The descending trend in private sector credit growth has remained unchanged with the growth rate hitting fresh six-year low in July this year amid heavy borrowing from the banking sector by the government, reflecting stagnant private investment state.
As per the latest Bangladesh Bank data, the private sector credit growth slumped to 11.26 per cent year-on-year in July this year, much lower than the BB’s cautious projection for the fiscal year 2019-2020.
Taking into consideration about the 6 year low credit growth in June this year, 11.29 per cent, the central bank reduced the private sector growth projection to 14.8 per cent for the FY20 after failure to achieving 16.5 per cent growth target in the FY19.
In June this year, the private sector credit growth was 11.29 per cent, lowest since June, 2013 when it was 11.04 per cent.
It was 12.54 per cent and 12.16 per cent in April and May this year respectively.
An official of the central bank has said that the Bangladesh Bank’s stricter monitoring over the banks for ensuring quality of credit to containing defaulted loans could be the reason behind the slowdown.
Otherwise, banks could have disbursed higher amount of credit to the private sector, the official said.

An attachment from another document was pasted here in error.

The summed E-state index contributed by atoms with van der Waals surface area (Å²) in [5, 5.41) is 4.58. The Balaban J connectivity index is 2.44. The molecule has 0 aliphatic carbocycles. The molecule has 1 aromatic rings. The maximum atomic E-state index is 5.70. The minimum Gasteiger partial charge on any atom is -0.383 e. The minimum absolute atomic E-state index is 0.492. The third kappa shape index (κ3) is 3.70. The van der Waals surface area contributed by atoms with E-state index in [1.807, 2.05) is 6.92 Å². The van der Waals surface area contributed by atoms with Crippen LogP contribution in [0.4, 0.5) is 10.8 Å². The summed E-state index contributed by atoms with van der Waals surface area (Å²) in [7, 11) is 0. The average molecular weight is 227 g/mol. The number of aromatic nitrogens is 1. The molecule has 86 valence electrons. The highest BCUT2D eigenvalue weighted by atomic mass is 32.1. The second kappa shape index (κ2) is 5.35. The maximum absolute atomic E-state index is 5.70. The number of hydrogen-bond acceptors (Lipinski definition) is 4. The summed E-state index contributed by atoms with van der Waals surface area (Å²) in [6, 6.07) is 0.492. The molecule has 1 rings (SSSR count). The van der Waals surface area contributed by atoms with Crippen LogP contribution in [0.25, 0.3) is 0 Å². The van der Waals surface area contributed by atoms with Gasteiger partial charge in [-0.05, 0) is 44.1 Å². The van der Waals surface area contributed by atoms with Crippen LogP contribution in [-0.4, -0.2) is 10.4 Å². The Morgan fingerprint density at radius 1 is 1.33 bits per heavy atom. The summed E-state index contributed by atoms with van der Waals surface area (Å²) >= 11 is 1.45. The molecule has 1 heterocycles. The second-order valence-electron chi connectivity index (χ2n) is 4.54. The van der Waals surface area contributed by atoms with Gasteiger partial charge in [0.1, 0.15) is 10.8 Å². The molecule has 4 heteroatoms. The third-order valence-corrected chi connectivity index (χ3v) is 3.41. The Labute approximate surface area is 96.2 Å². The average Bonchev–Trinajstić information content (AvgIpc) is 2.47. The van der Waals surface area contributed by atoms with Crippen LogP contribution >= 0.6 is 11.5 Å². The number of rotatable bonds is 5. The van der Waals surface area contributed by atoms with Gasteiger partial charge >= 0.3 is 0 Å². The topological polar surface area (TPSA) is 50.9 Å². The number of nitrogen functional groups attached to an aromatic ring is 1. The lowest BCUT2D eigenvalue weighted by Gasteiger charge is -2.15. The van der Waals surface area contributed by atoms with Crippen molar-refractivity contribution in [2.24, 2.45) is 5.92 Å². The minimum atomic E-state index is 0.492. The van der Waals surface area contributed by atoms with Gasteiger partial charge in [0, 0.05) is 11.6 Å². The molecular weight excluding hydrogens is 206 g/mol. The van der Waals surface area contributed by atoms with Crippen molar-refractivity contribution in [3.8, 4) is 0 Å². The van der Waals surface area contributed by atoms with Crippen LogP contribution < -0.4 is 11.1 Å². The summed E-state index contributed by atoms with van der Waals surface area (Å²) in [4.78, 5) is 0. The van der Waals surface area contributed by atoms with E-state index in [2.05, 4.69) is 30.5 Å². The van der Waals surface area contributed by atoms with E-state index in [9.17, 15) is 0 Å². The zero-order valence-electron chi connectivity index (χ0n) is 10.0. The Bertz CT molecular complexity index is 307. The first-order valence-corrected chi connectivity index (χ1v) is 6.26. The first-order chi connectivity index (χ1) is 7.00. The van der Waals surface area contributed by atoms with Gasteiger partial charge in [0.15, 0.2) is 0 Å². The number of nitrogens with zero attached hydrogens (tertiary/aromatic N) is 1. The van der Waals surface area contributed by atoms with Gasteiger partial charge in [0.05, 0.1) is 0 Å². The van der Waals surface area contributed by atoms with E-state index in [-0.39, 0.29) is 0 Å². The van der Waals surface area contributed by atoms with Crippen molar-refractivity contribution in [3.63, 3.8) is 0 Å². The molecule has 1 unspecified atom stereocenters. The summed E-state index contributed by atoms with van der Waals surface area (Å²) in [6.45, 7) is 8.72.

Besides the tight monitoring, growing volume of defaulted loans and slower rate of recovery was also holding banks from ensuring adequate credit to the private sector, they said.
Defaulted loans in the country’s banking sector has increased by Tk 18,513.17 crore during the first half of 2019, including the new addition of Tk 1,551.63 crore during the April-June period, to Tk 1,12,425.17 crore.
Apart from these, high sales of national savings certificates also slowed down the deposit growth in the banking sector, another reason to lessening banks’ capacity to lend.
On the other hand, the government’s borrowing from the banking sector increased by 32.33 per cent year-on-year in July was another hindrance for the banks providing private sector with adequate liquidity.
In the monetary policy for FY20, the BB projected to keep the government’s borrowing from the banking sector within 24.3 per cent.
Experts expressed their concern regarding the slow private sector credit growth as it might affect the country’s economic growth.
The Bangladesh Bank should have a closer look for understanding the reason for slow credit disbursement to the private sector, they said, adding that the central bank should take measures to get rid of the situation.